Is it safe to take Claritin or other allergy medications during pregnancy?
Answers from Roger W. Harms, M.D.
Allergy medications are sometimes recommended during pregnancy. Before you take any medication during pregnancy, however, it's important to weigh the severity of your symptoms against the possible risks to your baby.
For example, loratadine (Claritin, Alavert) is considered a category B drug — which means that animal studies haven't shown any risks to unborn babies whose mothers take the drug. Although there are no guarantees about safety during pregnancy, drugs in this class are often the best option when medication is needed during pregnancy.
If you're struggling with allergy symptoms, it might help to:
- Avoid triggers. Limit your exposure to anything that triggers your allergy symptoms.
- Try saline nasal spray. Over-the-counter saline nasal spray can help ease nasal dryness, bleeding and congestion. Use the spray as often as needed.
- Rinse your nasal cavity with a neti pot. Neti pots are available in most pharmacies. Once or twice a day, fill the neti pot with an over-the-counter saline nasal solution. Then tilt your head over the sink, place the spout of the neti pot in your upper nostril and gently pour in the saline solution. As you pour, the saline solution will flow through your nasal cavity and out your lower nostril. Repeat on the other side. If you'd rather make your own irrigation solution, use water that's distilled, sterile, previously boiled and cooled, or filtered using a filter with an absolute pore size of 1 micron or smaller. Also be sure to rinse the neti pot after each use with similarly distilled, sterile, previously boiled and cooled, or filtered water. Leave the rinsed neti pot open to air-dry.
- Include physical activity in your daily routine. Exercise helps reduce nasal inflammation.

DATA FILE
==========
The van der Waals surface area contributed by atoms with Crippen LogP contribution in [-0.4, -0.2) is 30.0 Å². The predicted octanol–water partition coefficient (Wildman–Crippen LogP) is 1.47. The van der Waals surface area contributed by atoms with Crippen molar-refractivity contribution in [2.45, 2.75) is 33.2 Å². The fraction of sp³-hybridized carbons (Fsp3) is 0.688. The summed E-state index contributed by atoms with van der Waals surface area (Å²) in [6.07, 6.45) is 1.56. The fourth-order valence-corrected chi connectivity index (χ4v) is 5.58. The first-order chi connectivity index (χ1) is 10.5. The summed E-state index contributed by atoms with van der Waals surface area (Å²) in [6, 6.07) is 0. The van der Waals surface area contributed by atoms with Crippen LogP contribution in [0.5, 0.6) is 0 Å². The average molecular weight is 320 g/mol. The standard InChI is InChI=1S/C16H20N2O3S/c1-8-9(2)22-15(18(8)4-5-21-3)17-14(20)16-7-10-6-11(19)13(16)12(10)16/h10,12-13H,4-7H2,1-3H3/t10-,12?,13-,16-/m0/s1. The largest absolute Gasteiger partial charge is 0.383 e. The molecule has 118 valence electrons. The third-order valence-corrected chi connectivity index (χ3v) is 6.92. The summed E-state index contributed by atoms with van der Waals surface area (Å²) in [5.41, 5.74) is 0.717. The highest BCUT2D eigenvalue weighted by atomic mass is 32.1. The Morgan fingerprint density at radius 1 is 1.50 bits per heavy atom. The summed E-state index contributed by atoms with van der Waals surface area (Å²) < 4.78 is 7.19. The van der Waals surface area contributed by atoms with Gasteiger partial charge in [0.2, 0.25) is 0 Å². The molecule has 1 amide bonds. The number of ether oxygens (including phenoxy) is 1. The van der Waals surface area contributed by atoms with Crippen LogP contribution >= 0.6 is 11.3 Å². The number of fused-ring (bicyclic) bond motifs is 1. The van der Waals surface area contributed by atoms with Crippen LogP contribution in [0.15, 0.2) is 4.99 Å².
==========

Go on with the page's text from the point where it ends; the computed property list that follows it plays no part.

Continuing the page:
- Use nasal strips at night. Over-the-counter adhesive nasal strips — such as Breathe Right and Breathe Clear — can help keep your nasal passages open while you're sleeping.
If these tips don't relieve your allergy symptoms, remember that allergy medications aren't necessarily off-limits during pregnancy. Work with your health care provider to choose the safest medication for you and your baby.
Jan. 12, 2012
See more Expert Answers
- Schatz M. Recognition and management of allergic disease during pregnancy. http://www.uptodate.com/home/index.html. Accessed Jan. 9, 2012.
- Garavello W, et al. Nasal lavage in pregnant women with seasonal allergic rhinitis: A randomized study. International Archives of Allergy and Immunology. 2010;151:137.
- Schwarz EB, et al. Risk of hypospadias in offspring of women using loratadine during pregnancy: A systematic review and meta-analysis. Drug Safety. 2008;31:775.
- Briggs GG, et al. Drugs in Pregnancy and Lactation: A Reference Guide to Fetal and Neonatal Risk. 9th ed. Philadelphia, Pa.: Wolters Kluwer Health Lippincott Williams & Wilkins; 2011:850.
- Naegleria FAQs. Centers for Disease Control and Prevention. http://www.cdc.gov/parasites/naegleria/faqs.html. Accessed Jan. 9, 2012.
- Harms RW (expert opinion). Mayo Clinic, Rochester, Minn. Dec. 6, 2011.